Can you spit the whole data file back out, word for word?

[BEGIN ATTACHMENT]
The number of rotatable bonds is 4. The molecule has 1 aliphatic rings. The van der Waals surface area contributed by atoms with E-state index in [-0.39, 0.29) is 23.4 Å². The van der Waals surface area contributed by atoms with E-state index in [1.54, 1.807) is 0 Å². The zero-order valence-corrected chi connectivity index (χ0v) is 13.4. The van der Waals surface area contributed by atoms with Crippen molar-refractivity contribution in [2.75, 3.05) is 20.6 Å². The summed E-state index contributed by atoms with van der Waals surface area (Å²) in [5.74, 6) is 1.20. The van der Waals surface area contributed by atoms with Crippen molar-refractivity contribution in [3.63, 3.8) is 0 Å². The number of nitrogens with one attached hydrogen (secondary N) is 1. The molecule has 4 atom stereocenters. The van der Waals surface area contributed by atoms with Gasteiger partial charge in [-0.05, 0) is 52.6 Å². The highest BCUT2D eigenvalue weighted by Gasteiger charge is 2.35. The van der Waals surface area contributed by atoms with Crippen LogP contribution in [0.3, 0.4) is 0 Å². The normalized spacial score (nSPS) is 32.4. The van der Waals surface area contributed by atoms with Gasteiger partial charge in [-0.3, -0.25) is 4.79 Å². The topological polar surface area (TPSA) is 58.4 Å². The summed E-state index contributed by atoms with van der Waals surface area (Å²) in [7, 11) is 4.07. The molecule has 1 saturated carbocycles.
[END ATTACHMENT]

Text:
The number of rotatable bonds is 4. The molecule has 1 aliphatic rings. The van der Waals surface area contributed by atoms with E-state index in [-0.39, 0.29) is 23.4 Å². The van der Waals surface area contributed by atoms with E-state index in [1.54, 1.807) is 0 Å². The zero-order valence-corrected chi connectivity index (χ0v) is 13.4. The van der Waals surface area contributed by atoms with Crippen molar-refractivity contribution in [2.75, 3.05) is 20.6 Å². The summed E-state index contributed by atoms with van der Waals surface area (Å²) in [5.74, 6) is 1.20. The van der Waals surface area contributed by atoms with Crippen molar-refractivity contribution in [3.63, 3.8) is 0 Å². The number of nitrogens with one attached hydrogen (secondary N) is 1. The molecule has 4 atom stereocenters. The van der Waals surface area contributed by atoms with Gasteiger partial charge in [-0.05, 0) is 52.6 Å². The highest BCUT2D eigenvalue weighted by Gasteiger charge is 2.35. The van der Waals surface area contributed by atoms with Crippen LogP contribution in [0.3, 0.4) is 0 Å². The normalized spacial score (nSPS) is 32.4. The van der Waals surface area contributed by atoms with Gasteiger partial charge in [-0.3, -0.25) is 4.79 Å². The topological polar surface area (TPSA) is 58.4 Å². The summed E-state index contributed by atoms with van der Waals surface area (Å²) in [7, 11) is 4.07. The molecule has 1 saturated carbocycles.